TABLE 3______________________________________Siloxane Composition Cast Film Properties C6 H5 WeightC6 H13 O/Si CH3 O/Si Percent Transparent______________________________________ 0 .97 30 Yes.14 .81 28 Yes.20 .76 27 Yes.39 .59 24 Yes.53 .41 23 Yes.60 .28 23 Yes.59 .15 23 Yes______________________________________
This example illustrates the relative percent of light transmission with polycarbonate and polystyrene compositions containing 1 percent by weight of siloxane copolymer.
The various fluids shown in Table 4 below were mixed with the molten polystyrene or polycarbonate in a screw type injection molding machine. The transmission of each sample was determined according to ASTM D-1003-61.
TABLE 4______________________________________ PercentThermo- Siloxane Compositions Light Transmissionplastic C6 H5 Si/ C6 H5 Wt. Relative To ThePolymer (CH3)2 Si Percent CH3 O/Si Unmodified Polymer______________________________________Styrene 1.06 33 .72 97Styrene .72 28 .78 95.4Poly-carbonate .98 31 .90 90.8______________________________________
This example illustrates the reduced friction and wear properties associated with the transparent compositions of this invention.
Test bars of polystyrene thermoplastic (Dow Chemical Styron® GP 686) and an aromatic polycarbonate thermoplastic (General Electric Lexan® 101) were prepared both with and without 1 percent by weight of a siloxane copolymer. The siloxane copolymer had a ratio of phenylsiloxane units to dimethylsiloxane units of 0.72, a phenyl radical content of 28 weight percent, and a ratio of methoxy groups to silicon atoms of 0.90. The test bars (3 mm×12.7 cm×1.3 cm) were formed by injection molding.
The test bars were evaluated for friction and mar resistance on a crockmeter modified so that the test specimen is attached to a floating platform connected to a load cell that monitors and records instantaneous frictional forces. Oscillatory motion (60 cpm) across the test bars was provided by a 1.3 cm steel ball with a 0.9 Kg load. Tests were continued for 1000 cycles with the time of surface failure (scar) recorded. For comparison friction values were recorded at several points during the test. The test results are set forth in Table 5.
TABLE 5______________________________________ Cycles to FrictionThermoplastic Scar Initial 20 Cycles 1000 Cycles______________________________________Polystyrene 7 .081 .131 .148Polystyrene 85 .056 .118 .138with siloxanePolycarbonate 55 .075 .15 .119Polycarbonate >1000 .038 .048 .063with siloxane______________________________________
This example illustrates the improved mold release properties associated with the transparent compositions of this invention.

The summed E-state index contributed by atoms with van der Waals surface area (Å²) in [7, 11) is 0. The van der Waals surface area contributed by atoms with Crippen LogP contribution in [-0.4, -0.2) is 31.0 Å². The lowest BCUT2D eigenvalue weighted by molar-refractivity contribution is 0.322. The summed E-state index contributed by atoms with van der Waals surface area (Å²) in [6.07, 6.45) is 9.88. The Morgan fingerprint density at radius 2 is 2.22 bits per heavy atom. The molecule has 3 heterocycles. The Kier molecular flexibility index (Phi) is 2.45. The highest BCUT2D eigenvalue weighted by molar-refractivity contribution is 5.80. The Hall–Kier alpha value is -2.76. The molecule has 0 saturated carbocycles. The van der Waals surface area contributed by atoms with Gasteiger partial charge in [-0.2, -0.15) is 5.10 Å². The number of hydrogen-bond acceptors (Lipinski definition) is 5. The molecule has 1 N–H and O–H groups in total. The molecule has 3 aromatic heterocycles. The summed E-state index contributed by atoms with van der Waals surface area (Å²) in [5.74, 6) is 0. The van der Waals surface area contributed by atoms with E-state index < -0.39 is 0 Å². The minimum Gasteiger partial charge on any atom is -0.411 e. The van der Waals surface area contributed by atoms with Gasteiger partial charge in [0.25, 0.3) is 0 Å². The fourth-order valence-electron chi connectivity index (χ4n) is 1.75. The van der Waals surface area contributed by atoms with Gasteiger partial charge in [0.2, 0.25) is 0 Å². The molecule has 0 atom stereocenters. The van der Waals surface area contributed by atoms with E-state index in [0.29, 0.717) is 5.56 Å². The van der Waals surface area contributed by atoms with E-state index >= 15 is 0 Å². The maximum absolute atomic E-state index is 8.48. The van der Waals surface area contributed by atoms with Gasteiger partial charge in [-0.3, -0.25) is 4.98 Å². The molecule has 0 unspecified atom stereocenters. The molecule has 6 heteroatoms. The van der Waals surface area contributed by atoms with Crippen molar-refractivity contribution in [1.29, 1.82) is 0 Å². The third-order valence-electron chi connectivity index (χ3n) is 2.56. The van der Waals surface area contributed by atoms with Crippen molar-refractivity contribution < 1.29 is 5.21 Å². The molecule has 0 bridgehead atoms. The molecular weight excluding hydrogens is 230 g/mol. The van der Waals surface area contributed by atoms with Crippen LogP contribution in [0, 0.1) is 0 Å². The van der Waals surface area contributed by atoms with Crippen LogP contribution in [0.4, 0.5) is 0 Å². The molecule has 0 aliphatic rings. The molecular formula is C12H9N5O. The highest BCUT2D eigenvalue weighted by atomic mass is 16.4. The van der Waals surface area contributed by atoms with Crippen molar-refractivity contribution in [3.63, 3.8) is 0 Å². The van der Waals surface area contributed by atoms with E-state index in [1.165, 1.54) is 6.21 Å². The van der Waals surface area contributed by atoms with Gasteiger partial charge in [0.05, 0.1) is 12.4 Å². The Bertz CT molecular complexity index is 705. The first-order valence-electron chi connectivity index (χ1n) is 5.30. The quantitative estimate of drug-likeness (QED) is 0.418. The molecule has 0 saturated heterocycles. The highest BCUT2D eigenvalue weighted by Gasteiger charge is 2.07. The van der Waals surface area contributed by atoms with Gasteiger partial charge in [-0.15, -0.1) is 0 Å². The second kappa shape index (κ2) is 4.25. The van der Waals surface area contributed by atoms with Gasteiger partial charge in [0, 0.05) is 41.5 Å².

Fluid composition (2) of Example 3 was mixed with polystyrene (Styron® 685 D of Dow Chemical) in amount of 1 percent by weight based on the weight of the polystyrene in a screw type injection molding machine. The lubricity of the molded article was tested as follows. The plastic mix was molded in the form of a cap on a threaded male mold and allowed to cool. A wrench was applied to the cap and the foot/pounds of torque required to remove the cap was recorded. For comparison the polystyrene blank and the same polystyrene containing 1 percent by weight of 30,000 cs (0.03 m2 /s) polydimethylsiloxane fluid (200 fluid) were tested. Four samples of each were made and tested. The test results are set forth in Table 6.
TABLE__________________________________________________________________________ 1 2 3 4 Average__________________________________________________________________________Styron® 685 D 54.6 (74)* 54.0 (73.1) 52.2 (70.7) 53.1 (71.9) 53.5 (72.5)Styron® 685 D + 1% 38.4 (52) 37.8 (51.2) 37.0 (50.1) 36.2 (49) 37.3 (50.5)fluid (2)Styron® 685 D + 34.2 (46.3) 34.2 (46.3) 33.8 (45.8) 33.4 (45.2) 33.9 (45.9)1% 200 fluid__________________________________________________________________________ This data shows the instant fluids are almost as good as 200 fluid in plastic lubricity and in addition the samples were clear while the 200 fluid samples were cloudy. *Figure in parenthesis is the torque converted to newtonmetre (N•m)
Fluid (2) of Example 3 was mixed in amount of 1 percent by weight with the acrylic polymer Plexiglas® V500 (Rhom and Haas Co.) to give a clear, lubricated plastic.
Equivalent results are obtained when the fluid of Example 1 is used in polyethylene terephthalate and polybutylene terephthalate.
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|U.S. Classification||525/104, 525/100, 525/446, 525/106, 524/269, 525/464|
|International Classification||C08L33/06, C08L25/06, C08L69/00, C08G77/04, C08K5/00, C08L83/04, C08L101/00, C08L27/06, C08K5/5419, C08L67/02|
|Cooperative Classification||C08L27/06, C08L69/00, C08L67/02, C08G77/04, C08L25/06, C08L33/06, C08L83/04|
|European Classification||C08L67/02, C08L25/06, C08L69/00, C08L33/06, C08L27/06, C08G77/04|
|Apr 13, 1981||AS||Assignment|
Owner name: DOW CORNING CORPORTION THE, MIDLAND, MI., A CORP.
Free format text: ASSIGNMENT OF ASSIGNORS INTEREST.;ASSIGNORS:KALINOWSKI ROBERT E.;VINCENT GARY A.;REEL/FRAME:003846/0160
Effective date: 19800530